SIGINT Activity Designators (SIGADs)

(Updated: March 22, 2014)

A SIGINT Activity Designator (or SIGAD) is a alphanumeric designator which identifies a facility that is used for collecting Signals Intelligence (SIGINT). These facilities have many different forms, ranging from satellite intercept stations, spy ships and satellites, to sites where internet cables are tapped.

SIGADs are used for intercept facilities operated by the signals intelligence agencies of the United States, the United Kingdom, Canada, Australia and New Zealand, as these five countries have a close relationship for collecting and sharing signals intelligence under the so-called UKUSA-agreement.

Since World War II several thousand SIGADs have been assigned. A screenshot of the NSA's BOUNDLESSINFORMANT tool showed that in March 2013 there were 504 active SIGADs, which means that in that month NSA collected data from 504 intercept facilities. This number probably includes many subsets and maybe a several dozen are really significant sources.


Screenshot of the BOUNDLESSINFORMANT tool showing how many
data are collected worldwide through 504 SIGADs


A typical SIGAD looks like USN-855

The first two letters indicate the country and can be US for the United States, UK for the United Kingdom, CA for Canada, AU for Australia and NZ for New Zealand.

Then comes one letter indicating what sort of staff runs the station, which can be M for Army, N for Navy, A for Air Force, J for Joint services (mainly military), F for Joint services (mainly civilian), D for Detachment or C for Civilian staff.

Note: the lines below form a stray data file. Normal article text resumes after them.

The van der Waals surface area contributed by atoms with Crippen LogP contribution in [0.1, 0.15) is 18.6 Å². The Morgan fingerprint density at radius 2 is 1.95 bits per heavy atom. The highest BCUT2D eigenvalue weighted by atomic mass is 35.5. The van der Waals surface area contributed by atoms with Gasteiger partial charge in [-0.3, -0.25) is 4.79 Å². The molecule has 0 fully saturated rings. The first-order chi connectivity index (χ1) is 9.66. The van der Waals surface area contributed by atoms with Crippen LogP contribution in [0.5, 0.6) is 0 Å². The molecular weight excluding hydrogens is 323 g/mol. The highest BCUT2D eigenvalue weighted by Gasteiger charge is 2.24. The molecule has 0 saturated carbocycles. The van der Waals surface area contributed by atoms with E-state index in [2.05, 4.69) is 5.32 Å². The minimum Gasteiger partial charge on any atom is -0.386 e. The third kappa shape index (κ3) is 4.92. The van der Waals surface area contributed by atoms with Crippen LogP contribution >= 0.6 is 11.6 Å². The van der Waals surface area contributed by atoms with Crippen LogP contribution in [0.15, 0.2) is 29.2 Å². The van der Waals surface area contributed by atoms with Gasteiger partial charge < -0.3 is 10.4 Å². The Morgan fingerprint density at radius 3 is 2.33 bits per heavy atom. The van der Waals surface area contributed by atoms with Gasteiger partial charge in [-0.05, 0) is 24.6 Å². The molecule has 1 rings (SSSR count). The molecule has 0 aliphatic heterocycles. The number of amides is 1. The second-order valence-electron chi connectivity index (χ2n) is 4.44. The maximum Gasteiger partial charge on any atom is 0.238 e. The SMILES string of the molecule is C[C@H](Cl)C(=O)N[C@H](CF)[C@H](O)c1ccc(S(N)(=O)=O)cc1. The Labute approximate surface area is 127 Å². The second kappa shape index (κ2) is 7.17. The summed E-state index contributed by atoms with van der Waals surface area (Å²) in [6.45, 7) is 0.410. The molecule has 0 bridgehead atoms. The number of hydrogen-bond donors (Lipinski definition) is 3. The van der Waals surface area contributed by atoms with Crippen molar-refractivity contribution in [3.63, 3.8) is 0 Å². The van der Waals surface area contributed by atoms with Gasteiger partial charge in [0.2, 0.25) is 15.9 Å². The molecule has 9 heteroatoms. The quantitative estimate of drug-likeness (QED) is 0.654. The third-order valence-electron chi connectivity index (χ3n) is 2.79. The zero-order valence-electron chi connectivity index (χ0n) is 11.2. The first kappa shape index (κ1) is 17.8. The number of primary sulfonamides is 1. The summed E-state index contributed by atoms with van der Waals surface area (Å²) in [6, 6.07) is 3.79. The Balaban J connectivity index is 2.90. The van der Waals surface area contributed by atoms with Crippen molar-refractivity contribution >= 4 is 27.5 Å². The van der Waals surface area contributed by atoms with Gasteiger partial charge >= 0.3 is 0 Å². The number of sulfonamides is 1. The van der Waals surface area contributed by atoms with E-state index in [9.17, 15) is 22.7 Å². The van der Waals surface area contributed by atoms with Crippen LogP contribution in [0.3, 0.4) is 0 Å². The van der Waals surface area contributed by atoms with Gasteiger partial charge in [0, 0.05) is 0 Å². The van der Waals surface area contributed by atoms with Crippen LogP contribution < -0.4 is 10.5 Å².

After a hyphen follows a unique number which identifies the particular facility.

An additional alphabetic character is added to denote a sub-designator for a subset of the primary collection unit, like a detachment. Lastly, a numeric character can be added to provide for a sub-sub-designator.

An example of a SIGAD with a sub-sub-designator is US-987LA

Down below is a list of all known SIGADs from past and present and from all five UKUSA-countries. Sorting the unique numbers in groups of hundreds, revealed that they are apparently assigned according to this scheme:

1 - 89: US Army, Navy, Air Force
90 - 99: Canada
100 - 199: United Kingdom
200 - 299: United Kingdom
300 - 399: Australia and New Zealand
400 - 499: US Navy
500 - 599: US Air Force
600 - 699: US Army
700 - 799: US Joint services
800 - 899: Various US services
900 - 999: NSA
1000 - 1999: ?
2000 - 2999: ?
3100 - 3199: NSA
3200 - 3299: NSA
3300 - 3399: NSA

Presently, only a few SIGADs from the 1000-range and none from the 2000-range are known. Maybe these are used for new intercept facilities of US military services and for SIGINT units deployed in the Afghanistan and Iraq wars, like the large number from the 600-range used for intercept sites during the Vietnam war.

Some SIGADs seem to be highly classified and may not be mentioned in documents accessible to all Five Eyes-partners.

Some documents leaked by Edward Snowden show that there are also communications collected by facilities under a designation starting with DS, but for reasons yet unknown these doesn't fit the regular SIGAD-scheme: